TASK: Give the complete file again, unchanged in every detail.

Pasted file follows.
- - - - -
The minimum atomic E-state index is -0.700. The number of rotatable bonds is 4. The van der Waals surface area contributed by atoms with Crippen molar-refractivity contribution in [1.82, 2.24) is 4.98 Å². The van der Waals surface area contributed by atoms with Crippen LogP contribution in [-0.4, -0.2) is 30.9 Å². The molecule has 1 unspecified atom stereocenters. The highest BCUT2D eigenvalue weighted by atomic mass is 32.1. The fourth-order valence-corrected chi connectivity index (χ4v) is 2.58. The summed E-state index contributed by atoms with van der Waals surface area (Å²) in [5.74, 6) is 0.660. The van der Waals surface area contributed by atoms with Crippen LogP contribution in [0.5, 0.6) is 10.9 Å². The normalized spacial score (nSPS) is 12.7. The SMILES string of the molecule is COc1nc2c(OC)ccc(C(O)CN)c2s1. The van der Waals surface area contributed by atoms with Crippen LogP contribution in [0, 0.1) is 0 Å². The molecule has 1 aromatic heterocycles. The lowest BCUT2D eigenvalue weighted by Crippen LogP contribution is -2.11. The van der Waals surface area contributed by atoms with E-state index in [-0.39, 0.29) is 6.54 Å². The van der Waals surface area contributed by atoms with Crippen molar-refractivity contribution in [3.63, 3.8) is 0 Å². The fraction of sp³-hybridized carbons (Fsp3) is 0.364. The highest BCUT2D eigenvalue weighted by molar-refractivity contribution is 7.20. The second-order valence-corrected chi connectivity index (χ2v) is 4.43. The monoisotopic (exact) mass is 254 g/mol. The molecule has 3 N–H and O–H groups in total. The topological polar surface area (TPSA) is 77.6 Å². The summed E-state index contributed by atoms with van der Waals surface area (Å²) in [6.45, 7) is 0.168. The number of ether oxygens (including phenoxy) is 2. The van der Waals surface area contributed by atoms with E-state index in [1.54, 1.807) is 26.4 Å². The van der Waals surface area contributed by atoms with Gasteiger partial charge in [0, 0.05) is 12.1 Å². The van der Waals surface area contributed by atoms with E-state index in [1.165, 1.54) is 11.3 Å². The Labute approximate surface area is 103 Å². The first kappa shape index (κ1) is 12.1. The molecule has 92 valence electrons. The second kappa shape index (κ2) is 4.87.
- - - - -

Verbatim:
The minimum atomic E-state index is -0.700. The number of rotatable bonds is 4. The van der Waals surface area contributed by atoms with Crippen molar-refractivity contribution in [1.82, 2.24) is 4.98 Å². The van der Waals surface area contributed by atoms with Crippen LogP contribution in [-0.4, -0.2) is 30.9 Å². The molecule has 1 unspecified atom stereocenters. The highest BCUT2D eigenvalue weighted by atomic mass is 32.1. The fourth-order valence-corrected chi connectivity index (χ4v) is 2.58. The summed E-state index contributed by atoms with van der Waals surface area (Å²) in [5.74, 6) is 0.660. The van der Waals surface area contributed by atoms with Crippen LogP contribution in [0.5, 0.6) is 10.9 Å². The normalized spacial score (nSPS) is 12.7. The SMILES string of the molecule is COc1nc2c(OC)ccc(C(O)CN)c2s1. The van der Waals surface area contributed by atoms with Crippen LogP contribution in [0, 0.1) is 0 Å². The molecule has 1 aromatic heterocycles. The lowest BCUT2D eigenvalue weighted by Crippen LogP contribution is -2.11. The van der Waals surface area contributed by atoms with E-state index in [-0.39, 0.29) is 6.54 Å². The van der Waals surface area contributed by atoms with Crippen molar-refractivity contribution in [3.63, 3.8) is 0 Å². The fraction of sp³-hybridized carbons (Fsp3) is 0.364. The highest BCUT2D eigenvalue weighted by molar-refractivity contribution is 7.20. The second-order valence-corrected chi connectivity index (χ2v) is 4.43. The monoisotopic (exact) mass is 254 g/mol. The molecule has 3 N–H and O–H groups in total. The topological polar surface area (TPSA) is 77.6 Å². The summed E-state index contributed by atoms with van der Waals surface area (Å²) in [6.45, 7) is 0.168. The number of ether oxygens (including phenoxy) is 2. The van der Waals surface area contributed by atoms with E-state index in [1.54, 1.807) is 26.4 Å². The van der Waals surface area contributed by atoms with Gasteiger partial charge in [0, 0.05) is 12.1 Å². The van der Waals surface area contributed by atoms with E-state index in [1.165, 1.54) is 11.3 Å². The Labute approximate surface area is 103 Å². The first kappa shape index (κ1) is 12.1. The molecule has 92 valence electrons. The second kappa shape index (κ2) is 4.87.